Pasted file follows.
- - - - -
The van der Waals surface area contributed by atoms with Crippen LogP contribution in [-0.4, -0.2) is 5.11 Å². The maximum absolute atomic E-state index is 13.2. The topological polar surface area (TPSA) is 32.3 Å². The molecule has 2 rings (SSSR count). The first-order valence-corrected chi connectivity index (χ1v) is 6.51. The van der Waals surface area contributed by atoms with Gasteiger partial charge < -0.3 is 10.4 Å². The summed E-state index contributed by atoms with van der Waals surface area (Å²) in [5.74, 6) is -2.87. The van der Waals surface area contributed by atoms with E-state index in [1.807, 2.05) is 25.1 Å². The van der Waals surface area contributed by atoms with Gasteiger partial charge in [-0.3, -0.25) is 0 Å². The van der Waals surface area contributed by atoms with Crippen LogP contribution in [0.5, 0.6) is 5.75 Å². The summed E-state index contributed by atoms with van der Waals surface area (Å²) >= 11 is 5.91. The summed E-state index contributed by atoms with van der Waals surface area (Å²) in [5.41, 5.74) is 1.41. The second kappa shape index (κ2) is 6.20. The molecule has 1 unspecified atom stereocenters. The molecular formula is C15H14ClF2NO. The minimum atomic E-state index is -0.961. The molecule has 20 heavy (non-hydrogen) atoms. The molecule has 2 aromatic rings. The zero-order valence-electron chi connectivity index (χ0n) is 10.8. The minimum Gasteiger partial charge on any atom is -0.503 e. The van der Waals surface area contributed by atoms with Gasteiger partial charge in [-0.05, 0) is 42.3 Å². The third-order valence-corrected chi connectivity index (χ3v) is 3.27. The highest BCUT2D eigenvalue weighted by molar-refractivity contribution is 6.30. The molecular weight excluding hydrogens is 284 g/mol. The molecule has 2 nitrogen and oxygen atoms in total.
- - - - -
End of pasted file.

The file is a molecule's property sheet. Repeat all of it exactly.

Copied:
The van der Waals surface area contributed by atoms with Crippen LogP contribution in [-0.4, -0.2) is 5.11 Å². The maximum absolute atomic E-state index is 13.2. The topological polar surface area (TPSA) is 32.3 Å². The molecule has 2 rings (SSSR count). The first-order valence-corrected chi connectivity index (χ1v) is 6.51. The van der Waals surface area contributed by atoms with Gasteiger partial charge < -0.3 is 10.4 Å². The summed E-state index contributed by atoms with van der Waals surface area (Å²) in [5.74, 6) is -2.87. The van der Waals surface area contributed by atoms with E-state index in [1.807, 2.05) is 25.1 Å². The van der Waals surface area contributed by atoms with Gasteiger partial charge in [-0.3, -0.25) is 0 Å². The van der Waals surface area contributed by atoms with Crippen LogP contribution in [0.5, 0.6) is 5.75 Å². The summed E-state index contributed by atoms with van der Waals surface area (Å²) >= 11 is 5.91. The summed E-state index contributed by atoms with van der Waals surface area (Å²) in [5.41, 5.74) is 1.41. The second kappa shape index (κ2) is 6.20. The molecule has 1 unspecified atom stereocenters. The molecular formula is C15H14ClF2NO. The minimum atomic E-state index is -0.961. The molecule has 20 heavy (non-hydrogen) atoms. The molecule has 2 aromatic rings. The zero-order valence-electron chi connectivity index (χ0n) is 10.8. The minimum Gasteiger partial charge on any atom is -0.503 e. The van der Waals surface area contributed by atoms with Gasteiger partial charge in [-0.05, 0) is 42.3 Å². The third-order valence-corrected chi connectivity index (χ3v) is 3.27. The highest BCUT2D eigenvalue weighted by molar-refractivity contribution is 6.30. The molecular weight excluding hydrogens is 284 g/mol. The molecule has 2 nitrogen and oxygen atoms in total.